Local 'Forbidden City' leaves an impression

By Yuan Shenggao (China Daily)

Updated: 2021-04-30


As the largest ancient civilian residence complex in China, the Grand Courtyard of the Wang Family in Lingshi county is called by many the "Forbidden City in Shanxi". [Photo by Peng Ke'er/China Daily]

A visit to the Grand Courtyard of the Wang Family in Lingshi county in central Shanxi is an experience that makes people believe it's no exaggeration to call this renowned attraction the "Forbidden City in Shanxi".

Located in the town of Jingsheng, the grand courtyard is only 35 kilometers to the southwest of the ancient city of Pingyao and 150 km from the Shanxi provincial capital of Taiyuan.

It was built by the Wang family during Emperor Kangxi's reign (1661-1722) and Emperor Jiaqing's reign (1796-1820) in the Qing Dynasty (1644-1911). The site features the typical architectural style of the Qing Dynasty.

The huge residential complex covers 250,000 square meters and consists of five alleys, five castles, five ancestral halls, 123 small courtyards and 2,078 rooms. The number of rooms and courtyards is so big that no other civilian residence in China can match them.

Another similarity it shares with the Forbidden City is the layout of the yards shows the strict hierarchical system of ancient China. Rooms and yards with different scales were offered to people in accordance with their social status.

And the entire complex is protected by a long and tall city wall like that of the Forbidden City.

The residential complex is the glory of the Wang family, which has been ranked among the top four prestigious families in Lingshi, and the brilliant history of the renowned Jinshang merchants.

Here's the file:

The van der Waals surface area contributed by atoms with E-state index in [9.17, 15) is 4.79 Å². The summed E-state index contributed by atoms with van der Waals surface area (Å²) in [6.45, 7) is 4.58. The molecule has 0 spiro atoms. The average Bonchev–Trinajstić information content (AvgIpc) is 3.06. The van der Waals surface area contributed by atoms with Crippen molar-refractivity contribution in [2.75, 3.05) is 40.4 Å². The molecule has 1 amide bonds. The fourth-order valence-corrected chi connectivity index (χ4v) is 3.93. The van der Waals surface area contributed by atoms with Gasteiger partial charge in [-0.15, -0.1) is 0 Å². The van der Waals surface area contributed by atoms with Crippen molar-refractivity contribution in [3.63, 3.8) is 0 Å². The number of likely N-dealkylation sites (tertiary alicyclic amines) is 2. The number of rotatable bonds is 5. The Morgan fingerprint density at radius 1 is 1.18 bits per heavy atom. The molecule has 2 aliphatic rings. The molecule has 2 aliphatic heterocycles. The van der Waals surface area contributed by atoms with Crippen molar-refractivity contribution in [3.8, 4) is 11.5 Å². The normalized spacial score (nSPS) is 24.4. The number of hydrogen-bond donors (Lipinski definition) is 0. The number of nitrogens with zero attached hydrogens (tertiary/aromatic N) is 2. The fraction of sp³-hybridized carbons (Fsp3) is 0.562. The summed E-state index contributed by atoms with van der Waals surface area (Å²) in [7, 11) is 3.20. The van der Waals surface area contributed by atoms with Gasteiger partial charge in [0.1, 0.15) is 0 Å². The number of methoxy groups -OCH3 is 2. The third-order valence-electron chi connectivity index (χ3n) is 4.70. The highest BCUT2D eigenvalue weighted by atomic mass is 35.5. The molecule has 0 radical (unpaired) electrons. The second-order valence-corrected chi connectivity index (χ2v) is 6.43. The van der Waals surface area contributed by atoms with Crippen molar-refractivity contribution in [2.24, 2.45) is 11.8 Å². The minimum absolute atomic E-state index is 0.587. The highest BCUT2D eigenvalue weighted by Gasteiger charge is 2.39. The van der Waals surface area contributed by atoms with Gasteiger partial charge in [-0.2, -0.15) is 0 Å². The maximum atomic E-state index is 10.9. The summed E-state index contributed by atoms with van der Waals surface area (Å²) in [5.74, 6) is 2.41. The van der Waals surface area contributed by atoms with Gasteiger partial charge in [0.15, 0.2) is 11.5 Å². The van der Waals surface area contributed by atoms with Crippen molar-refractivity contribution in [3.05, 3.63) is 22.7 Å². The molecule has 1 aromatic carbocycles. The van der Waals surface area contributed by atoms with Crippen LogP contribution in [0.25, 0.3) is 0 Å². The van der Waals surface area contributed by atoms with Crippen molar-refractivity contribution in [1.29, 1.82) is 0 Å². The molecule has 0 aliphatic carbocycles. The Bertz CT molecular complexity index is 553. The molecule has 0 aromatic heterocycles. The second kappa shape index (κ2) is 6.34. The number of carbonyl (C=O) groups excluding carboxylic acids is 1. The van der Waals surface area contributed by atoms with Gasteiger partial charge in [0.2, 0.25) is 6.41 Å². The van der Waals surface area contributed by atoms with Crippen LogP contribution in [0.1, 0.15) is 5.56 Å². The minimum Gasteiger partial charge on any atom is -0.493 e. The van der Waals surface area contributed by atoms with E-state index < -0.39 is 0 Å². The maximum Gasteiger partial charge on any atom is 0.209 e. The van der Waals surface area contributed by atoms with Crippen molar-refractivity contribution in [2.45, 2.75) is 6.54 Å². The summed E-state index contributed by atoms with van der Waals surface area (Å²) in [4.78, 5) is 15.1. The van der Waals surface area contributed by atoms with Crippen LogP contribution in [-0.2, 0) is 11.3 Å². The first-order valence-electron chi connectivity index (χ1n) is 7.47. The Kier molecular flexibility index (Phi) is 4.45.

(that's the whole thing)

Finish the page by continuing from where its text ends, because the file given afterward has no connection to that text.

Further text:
Shanxi is known for its historical commerce that was developed by the local merchants, or Jinshang. It is said that Jinshang merchants dominated commercial circles in North China for about 500 years starting from the Ming Dynasty (1368-1644).

Many of these successful merchants began as small vendors and made a fortune through hard work over generations.

The family history book shows that the Wang family has been in Lingshi for more than 700 years. Like many Jinshang merchants, the early ancestors began their business by selling bean curd and later made a fortune that lasted for several centuries.

After their success in business, the family's members began to enter the political circle in the early Qing Dynasty, with more than 40 family members serving as officials in the imperial court. The combination of business and politics further added to the prosperity of the family, so the members launched massive construction projects and built their own mansions for about 200 years.

Because the residential complex is so large, there are too many things for visitors to explore.

To make a tour both efficient and impressive, the three sites-the Shilyu Castle, the Red Gate Castle and the Gaojiaya Building Complex-are the most extraordinary highlights for visitors.

There are rich and exquisite carvings on the walls, in themes including flowers, birds, animals, fish, insects and storied tales. The carvings are wide in variety and superb in skill. A lot of excellent artists, craftsmen and painters of the times worked together to accomplish such grand works. Family instructions, as well as the teachings of Confucius, the Buddha and Taoism, were inscribed alongside the carvings.

With its increasing popularity among tourists, the Grand Courtyard of the Wang Family has received more than 2 million annual visits in recent years, according to Yin Xiongzuo, an executive at this scenic area.

Peng Ke'er contributed to this story.